The figures just released by the Solicitors Regulation Authority reveals that the completed 106 investigations into firms where there was suspected misconduct in relation to mortgages or property.

Of these One Hundred and Six practices, 22 were permanently closed down. Twenty four cases have been referred to the police for investigation, and 30 cases have been referred by the SRA to the Solicitors Disciplinary Tribunal, which has the power to strike off solicitors.

The FT comments “There has been concern about rising levels of property fraud with the SRA’s own figures showing an increase in reports of suspected property fraud involving solicitors up from 85 cases in 2005 to 400 in 2009.”

In the 1980’s property fraudsters used corrupt or incompetent solicitors to help them carry out property fraud and it now seems that history is repeating itself. Mortgage fraud continued its steady rise in 2009. There were 31 cases worth £77 million in the year, compared to ten cases worth just £3.7 million in 2007 and 25 cases worth an estimated £36 million in 2008.

For the full story click here

Tuesday, 26 January 2010

New HIP report due in 2010

Grant Shapps has asked the Secretary of State for Communities and Local Government when the 2010 report on the effectiveness of the home information packs programme will be published; by whom the report is being produced; using what methodology; and at what cost.

As reported in Hansard John Healey’s response was “ We intend to evaluate the effectiveness of HIPs by updating 'The HIP Baseline Research Report', We are currently in the process of commissioning the study through the established contract tender process, so the timing and cost have yet to be finalised. I expect the interim results could be available in summer 2010.”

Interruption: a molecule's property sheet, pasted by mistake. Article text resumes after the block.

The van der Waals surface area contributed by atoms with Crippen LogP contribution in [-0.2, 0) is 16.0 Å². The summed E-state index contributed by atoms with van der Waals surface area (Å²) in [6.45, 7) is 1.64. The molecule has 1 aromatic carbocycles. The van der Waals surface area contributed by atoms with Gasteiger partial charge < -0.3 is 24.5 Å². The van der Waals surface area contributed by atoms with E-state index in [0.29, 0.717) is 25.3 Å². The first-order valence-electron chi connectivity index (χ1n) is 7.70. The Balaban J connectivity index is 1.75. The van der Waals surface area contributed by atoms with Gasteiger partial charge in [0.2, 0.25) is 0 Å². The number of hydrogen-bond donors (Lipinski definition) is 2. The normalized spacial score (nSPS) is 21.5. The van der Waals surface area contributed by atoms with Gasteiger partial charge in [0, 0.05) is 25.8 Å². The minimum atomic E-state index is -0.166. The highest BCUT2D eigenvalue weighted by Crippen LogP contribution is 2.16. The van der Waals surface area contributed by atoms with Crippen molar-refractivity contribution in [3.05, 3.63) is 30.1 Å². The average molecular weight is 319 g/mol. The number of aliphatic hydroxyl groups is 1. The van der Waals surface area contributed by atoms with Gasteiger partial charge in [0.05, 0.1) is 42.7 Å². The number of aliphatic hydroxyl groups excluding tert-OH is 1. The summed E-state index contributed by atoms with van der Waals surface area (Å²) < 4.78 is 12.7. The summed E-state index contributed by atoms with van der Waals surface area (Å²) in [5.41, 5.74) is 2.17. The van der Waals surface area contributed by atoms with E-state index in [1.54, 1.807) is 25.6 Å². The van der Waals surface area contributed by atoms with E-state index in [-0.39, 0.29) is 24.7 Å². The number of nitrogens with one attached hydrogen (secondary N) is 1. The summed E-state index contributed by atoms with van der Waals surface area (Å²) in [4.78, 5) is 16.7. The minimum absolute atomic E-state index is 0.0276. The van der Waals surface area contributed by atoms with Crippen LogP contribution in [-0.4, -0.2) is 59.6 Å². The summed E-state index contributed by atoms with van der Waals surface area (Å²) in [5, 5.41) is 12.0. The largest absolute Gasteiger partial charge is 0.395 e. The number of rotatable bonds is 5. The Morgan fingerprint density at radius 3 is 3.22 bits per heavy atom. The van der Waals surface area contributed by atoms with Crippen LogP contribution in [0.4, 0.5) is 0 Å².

The HIP Baseline Research Report was published in January 2007.

Sunday, 24 January 2010

Landlord and Tenant Act 1987 and unfair service charges?

In the recent case of Morgan v Fletcher & others six leasehold owners (the "leaseholders") in a block containing of eight flats (the "block") applied to the LVT to vary retrospectively vary their leases.

The leaseholders argued that the service charge clauses in the leases were " not satisfactory" under section 35 of the Landlord and Tenant Act 1987 (LTA 1987). At the time of their application the total of the service charge proportions of all the leases amounted to 116% of the landlord's expenditure.

The landlord then went to vary the service charge provisions for the other two leasehold flats in the building, reducing the total service charge contributions for the building to 100% of the landlord's expenditure.

The LVT( rather logically ) adjusted the leases of the leaseholders to make the service charge contributions proportionate.

The freeholder appealed. The court allowed the appeal. It held that section 35 of the LTA 1987 was not intended to deal with unfairly disproportionate service charge provisions. It was only intended to deal with surplus contributions or a shortfall and not situations where the contribution amounted to 100% of the landlord's expenditure albeit the contribution proportions were unfair.

Even though the court the court expressed sympathy with the leaseholders, it could not retrospectively adjust their leases to rectify the unfair service charge since their circumstances operated outside the intention of the legislation. Accordingly the court was unable to interfere in the contractual freedom of the parties.

Conveyancers would do well to learn of of the difficulties when drafting fair service charge provisions, particularly where the individual flats are of disproportionate proportions.

Friday, 22 January 2010

New Chair announced by the Council for Licensed Conveyancers

The Council for Licensed Conveyancers ( CLC ) has this month announced the appointment of Anna Bradley as the new Chair of the CLC following a selection process overseen by the Appointments Commission. Ms Bradley’s appointment, will commence on 1 May 2010 for a period of four years.